• Daily sunlight exposure for adults.
  • Supplementation should be looked at in balance with the day's total sun exposure. On sunny days where you and your family were outside for awhile , or you ate salmon for dinner, think of skipping the supplement, or diminishing the dosage.

Visit these links to learn more about Vitamin D and Muslim women, or Vitamin D in general. Vitamin D levels can be tested. The above links will give you information on this and much more.

Sunday, February 14, 2010

Birth Story - Baby Khadija

Birth Night by Onur YILDIRIM (Shadov).
Birth Night by Onur YILDIRUM

The following is a birth story from a mother who had had two previous hospital births, this was her first home birth. Sara is a new mother with a full home schooling schedule,which doesn't leave her much time to write out her story! Therefore, we have decided to collaborate on this birth story, which is written from my perspective with encouragement and permission from Sara. Sara’s impressions about the differences between her hospital birth and her home birth are below in italics.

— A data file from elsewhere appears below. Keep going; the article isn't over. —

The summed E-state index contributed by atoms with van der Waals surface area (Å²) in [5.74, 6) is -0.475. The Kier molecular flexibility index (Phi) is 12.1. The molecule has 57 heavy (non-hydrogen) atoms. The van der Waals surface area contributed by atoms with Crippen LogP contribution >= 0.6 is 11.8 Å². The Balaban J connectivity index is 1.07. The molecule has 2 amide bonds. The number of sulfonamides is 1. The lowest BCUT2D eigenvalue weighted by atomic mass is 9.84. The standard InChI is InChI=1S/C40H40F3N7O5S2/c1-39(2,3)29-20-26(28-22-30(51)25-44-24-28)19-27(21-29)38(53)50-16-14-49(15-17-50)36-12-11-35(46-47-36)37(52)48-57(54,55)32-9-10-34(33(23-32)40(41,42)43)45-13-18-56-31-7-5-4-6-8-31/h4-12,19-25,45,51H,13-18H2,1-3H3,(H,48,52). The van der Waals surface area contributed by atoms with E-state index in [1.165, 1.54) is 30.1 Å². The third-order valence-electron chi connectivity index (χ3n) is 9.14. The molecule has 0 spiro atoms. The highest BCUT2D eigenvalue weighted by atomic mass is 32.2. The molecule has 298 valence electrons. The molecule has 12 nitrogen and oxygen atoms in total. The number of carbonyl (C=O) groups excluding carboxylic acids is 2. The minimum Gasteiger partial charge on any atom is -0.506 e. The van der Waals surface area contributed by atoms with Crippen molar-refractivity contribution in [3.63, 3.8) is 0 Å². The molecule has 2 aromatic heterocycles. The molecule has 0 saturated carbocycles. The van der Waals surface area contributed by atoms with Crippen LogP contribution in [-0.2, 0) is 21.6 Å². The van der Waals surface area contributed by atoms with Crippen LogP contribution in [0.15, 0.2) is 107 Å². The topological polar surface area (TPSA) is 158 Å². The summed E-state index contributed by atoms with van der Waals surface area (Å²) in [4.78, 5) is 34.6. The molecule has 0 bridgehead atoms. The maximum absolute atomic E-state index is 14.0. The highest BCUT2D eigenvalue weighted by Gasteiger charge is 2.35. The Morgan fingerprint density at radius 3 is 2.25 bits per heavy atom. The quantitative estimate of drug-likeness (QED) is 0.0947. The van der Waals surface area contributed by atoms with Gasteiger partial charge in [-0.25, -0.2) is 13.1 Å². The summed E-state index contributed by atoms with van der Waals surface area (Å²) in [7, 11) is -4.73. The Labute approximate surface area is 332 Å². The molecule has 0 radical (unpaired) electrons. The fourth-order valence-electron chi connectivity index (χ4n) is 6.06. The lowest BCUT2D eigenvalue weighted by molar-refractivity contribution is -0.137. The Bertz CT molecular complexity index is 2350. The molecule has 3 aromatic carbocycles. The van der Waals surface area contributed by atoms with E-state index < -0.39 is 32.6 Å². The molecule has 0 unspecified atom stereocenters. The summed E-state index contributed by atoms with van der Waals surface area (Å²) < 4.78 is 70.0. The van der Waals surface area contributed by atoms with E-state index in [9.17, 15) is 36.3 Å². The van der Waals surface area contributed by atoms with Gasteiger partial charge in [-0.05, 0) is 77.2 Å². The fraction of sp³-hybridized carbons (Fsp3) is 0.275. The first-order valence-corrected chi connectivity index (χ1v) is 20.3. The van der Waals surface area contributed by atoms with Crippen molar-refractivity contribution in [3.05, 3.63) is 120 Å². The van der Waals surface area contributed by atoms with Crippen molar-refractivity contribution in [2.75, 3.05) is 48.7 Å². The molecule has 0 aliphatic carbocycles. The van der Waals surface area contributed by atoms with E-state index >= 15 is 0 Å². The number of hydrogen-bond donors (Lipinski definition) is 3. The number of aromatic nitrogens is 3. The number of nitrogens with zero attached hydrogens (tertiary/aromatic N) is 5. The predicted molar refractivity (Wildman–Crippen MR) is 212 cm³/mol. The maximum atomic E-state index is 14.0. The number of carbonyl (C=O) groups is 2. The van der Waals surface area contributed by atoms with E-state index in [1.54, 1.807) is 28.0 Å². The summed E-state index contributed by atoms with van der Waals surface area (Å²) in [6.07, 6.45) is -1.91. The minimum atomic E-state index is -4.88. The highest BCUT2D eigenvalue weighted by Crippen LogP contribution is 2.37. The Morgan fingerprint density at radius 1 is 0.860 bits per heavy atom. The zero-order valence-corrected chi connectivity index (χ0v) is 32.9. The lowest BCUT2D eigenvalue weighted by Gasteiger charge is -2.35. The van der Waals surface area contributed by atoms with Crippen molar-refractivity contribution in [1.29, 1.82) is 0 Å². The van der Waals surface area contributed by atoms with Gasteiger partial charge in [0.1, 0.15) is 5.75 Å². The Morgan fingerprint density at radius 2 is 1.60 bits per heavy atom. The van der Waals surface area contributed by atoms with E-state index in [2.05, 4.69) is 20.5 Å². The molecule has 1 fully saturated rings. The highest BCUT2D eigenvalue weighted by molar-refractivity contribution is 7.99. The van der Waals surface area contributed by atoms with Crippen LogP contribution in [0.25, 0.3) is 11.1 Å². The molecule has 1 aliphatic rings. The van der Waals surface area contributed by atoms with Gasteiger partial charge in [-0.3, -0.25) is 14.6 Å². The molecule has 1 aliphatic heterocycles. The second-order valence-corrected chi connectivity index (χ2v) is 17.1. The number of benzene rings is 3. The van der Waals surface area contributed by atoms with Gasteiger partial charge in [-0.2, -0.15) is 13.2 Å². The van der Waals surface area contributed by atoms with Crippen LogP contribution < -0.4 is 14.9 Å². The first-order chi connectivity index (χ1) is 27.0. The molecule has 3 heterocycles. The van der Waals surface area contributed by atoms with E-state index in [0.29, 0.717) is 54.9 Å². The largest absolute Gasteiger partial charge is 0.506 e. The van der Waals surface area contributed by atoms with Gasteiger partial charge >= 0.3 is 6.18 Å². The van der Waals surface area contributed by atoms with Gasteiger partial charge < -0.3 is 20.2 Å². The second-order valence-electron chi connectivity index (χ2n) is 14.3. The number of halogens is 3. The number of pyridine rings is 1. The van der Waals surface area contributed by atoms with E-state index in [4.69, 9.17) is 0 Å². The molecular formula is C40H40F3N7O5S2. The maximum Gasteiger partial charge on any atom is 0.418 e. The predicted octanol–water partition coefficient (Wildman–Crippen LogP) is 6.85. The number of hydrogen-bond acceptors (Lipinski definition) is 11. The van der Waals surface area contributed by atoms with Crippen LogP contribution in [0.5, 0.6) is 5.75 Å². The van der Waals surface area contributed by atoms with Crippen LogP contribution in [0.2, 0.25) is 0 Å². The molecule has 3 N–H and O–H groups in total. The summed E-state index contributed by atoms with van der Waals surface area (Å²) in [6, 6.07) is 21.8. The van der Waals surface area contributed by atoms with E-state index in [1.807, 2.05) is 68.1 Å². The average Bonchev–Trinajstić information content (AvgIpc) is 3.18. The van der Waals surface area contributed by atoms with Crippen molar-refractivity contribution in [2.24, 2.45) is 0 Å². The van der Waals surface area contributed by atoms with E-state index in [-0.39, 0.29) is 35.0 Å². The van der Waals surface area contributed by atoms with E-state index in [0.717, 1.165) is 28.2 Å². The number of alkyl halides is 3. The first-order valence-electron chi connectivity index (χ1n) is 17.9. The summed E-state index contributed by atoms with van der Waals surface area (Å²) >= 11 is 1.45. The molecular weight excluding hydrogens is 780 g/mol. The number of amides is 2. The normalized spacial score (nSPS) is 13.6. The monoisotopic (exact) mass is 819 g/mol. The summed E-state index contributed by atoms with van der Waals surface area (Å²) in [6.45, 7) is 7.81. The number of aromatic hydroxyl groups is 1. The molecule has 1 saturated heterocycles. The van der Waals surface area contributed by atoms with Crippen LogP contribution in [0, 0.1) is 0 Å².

Having a home birth was such a beautiful experience for me. Before my home birth I had two hospital births. Having a home birth for me was relaxing. I didn’t have to deal with all the needle poking that you do in a hospital. I was able to have everything natural, no drug interferences. Being at home I can be free to do what I want, to be comfortable. In labor, I was able to get into any position that was comfortable for me. There is a special bond that you feel with your baby when you have it at home. This bond I didn’t feel with my other two. I feel this extreme attachment to my baby. My husband experienced the same feeling as well. I felt secure in my house, not having any disturbances, being able to eat my own food and to have my family with me.